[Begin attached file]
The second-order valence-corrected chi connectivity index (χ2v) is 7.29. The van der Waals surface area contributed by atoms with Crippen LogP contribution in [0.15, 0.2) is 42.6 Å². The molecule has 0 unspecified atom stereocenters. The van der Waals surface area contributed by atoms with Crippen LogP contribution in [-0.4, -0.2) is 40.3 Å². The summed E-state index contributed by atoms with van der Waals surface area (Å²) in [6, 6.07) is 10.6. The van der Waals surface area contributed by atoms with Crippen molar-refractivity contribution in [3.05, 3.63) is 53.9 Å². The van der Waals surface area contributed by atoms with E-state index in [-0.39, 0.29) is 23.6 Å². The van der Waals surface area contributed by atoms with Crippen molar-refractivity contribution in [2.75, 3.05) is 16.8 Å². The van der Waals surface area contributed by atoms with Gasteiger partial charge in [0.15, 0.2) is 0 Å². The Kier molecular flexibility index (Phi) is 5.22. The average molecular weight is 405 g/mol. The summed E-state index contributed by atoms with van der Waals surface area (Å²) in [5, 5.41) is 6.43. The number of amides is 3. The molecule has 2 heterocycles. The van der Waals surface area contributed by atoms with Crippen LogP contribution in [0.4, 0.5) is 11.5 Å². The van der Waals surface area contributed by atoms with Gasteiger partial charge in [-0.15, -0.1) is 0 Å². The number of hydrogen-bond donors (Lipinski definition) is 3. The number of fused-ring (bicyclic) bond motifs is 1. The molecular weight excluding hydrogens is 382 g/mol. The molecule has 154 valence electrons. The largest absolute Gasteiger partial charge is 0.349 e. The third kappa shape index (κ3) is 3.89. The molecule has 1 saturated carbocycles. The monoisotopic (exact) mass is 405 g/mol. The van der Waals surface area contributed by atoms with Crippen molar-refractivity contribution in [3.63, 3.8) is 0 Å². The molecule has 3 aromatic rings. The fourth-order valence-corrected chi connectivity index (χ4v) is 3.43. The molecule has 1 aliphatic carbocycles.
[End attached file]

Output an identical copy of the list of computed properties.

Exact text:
The second-order valence-corrected chi connectivity index (χ2v) is 7.29. The van der Waals surface area contributed by atoms with Crippen LogP contribution in [0.15, 0.2) is 42.6 Å². The molecule has 0 unspecified atom stereocenters. The van der Waals surface area contributed by atoms with Crippen LogP contribution in [-0.4, -0.2) is 40.3 Å². The summed E-state index contributed by atoms with van der Waals surface area (Å²) in [6, 6.07) is 10.6. The van der Waals surface area contributed by atoms with Crippen molar-refractivity contribution in [3.05, 3.63) is 53.9 Å². The van der Waals surface area contributed by atoms with E-state index in [-0.39, 0.29) is 23.6 Å². The van der Waals surface area contributed by atoms with Crippen molar-refractivity contribution in [2.75, 3.05) is 16.8 Å². The van der Waals surface area contributed by atoms with Gasteiger partial charge in [0.15, 0.2) is 0 Å². The Kier molecular flexibility index (Phi) is 5.22. The average molecular weight is 405 g/mol. The summed E-state index contributed by atoms with van der Waals surface area (Å²) in [5, 5.41) is 6.43. The number of amides is 3. The molecule has 2 heterocycles. The van der Waals surface area contributed by atoms with Crippen LogP contribution in [0.4, 0.5) is 11.5 Å². The van der Waals surface area contributed by atoms with Gasteiger partial charge in [-0.15, -0.1) is 0 Å². The number of hydrogen-bond donors (Lipinski definition) is 3. The number of fused-ring (bicyclic) bond motifs is 1. The molecular weight excluding hydrogens is 382 g/mol. The molecule has 154 valence electrons. The largest absolute Gasteiger partial charge is 0.349 e. The third kappa shape index (κ3) is 3.89. The molecule has 1 saturated carbocycles. The monoisotopic (exact) mass is 405 g/mol. The van der Waals surface area contributed by atoms with Crippen molar-refractivity contribution in [3.63, 3.8) is 0 Å². The molecule has 3 aromatic rings. The fourth-order valence-corrected chi connectivity index (χ4v) is 3.43. The molecule has 1 aliphatic carbocycles.